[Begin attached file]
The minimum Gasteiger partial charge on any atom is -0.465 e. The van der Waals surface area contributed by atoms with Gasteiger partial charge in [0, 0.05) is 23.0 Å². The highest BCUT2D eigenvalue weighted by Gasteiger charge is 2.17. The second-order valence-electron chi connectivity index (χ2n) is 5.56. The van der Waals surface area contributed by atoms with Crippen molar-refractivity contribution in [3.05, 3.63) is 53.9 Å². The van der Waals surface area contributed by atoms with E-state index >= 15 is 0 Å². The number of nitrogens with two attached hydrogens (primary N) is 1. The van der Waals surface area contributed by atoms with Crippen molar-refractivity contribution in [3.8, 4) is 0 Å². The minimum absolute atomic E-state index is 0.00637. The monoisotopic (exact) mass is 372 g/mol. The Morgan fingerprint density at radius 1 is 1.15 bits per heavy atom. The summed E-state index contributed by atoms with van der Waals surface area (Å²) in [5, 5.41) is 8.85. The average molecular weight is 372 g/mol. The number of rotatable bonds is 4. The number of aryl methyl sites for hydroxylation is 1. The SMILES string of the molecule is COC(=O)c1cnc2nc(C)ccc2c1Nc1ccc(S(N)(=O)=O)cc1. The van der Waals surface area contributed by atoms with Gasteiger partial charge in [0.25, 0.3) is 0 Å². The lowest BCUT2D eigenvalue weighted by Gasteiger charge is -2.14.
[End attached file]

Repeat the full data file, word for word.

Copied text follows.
The minimum Gasteiger partial charge on any atom is -0.465 e. The van der Waals surface area contributed by atoms with Gasteiger partial charge in [0, 0.05) is 23.0 Å². The highest BCUT2D eigenvalue weighted by Gasteiger charge is 2.17. The second-order valence-electron chi connectivity index (χ2n) is 5.56. The van der Waals surface area contributed by atoms with Crippen molar-refractivity contribution in [3.05, 3.63) is 53.9 Å². The van der Waals surface area contributed by atoms with E-state index >= 15 is 0 Å². The number of nitrogens with two attached hydrogens (primary N) is 1. The van der Waals surface area contributed by atoms with Crippen molar-refractivity contribution in [3.8, 4) is 0 Å². The minimum absolute atomic E-state index is 0.00637. The monoisotopic (exact) mass is 372 g/mol. The Morgan fingerprint density at radius 1 is 1.15 bits per heavy atom. The summed E-state index contributed by atoms with van der Waals surface area (Å²) in [5, 5.41) is 8.85. The average molecular weight is 372 g/mol. The number of rotatable bonds is 4. The number of aryl methyl sites for hydroxylation is 1. The SMILES string of the molecule is COC(=O)c1cnc2nc(C)ccc2c1Nc1ccc(S(N)(=O)=O)cc1. The van der Waals surface area contributed by atoms with Gasteiger partial charge in [0.25, 0.3) is 0 Å². The lowest BCUT2D eigenvalue weighted by Gasteiger charge is -2.14.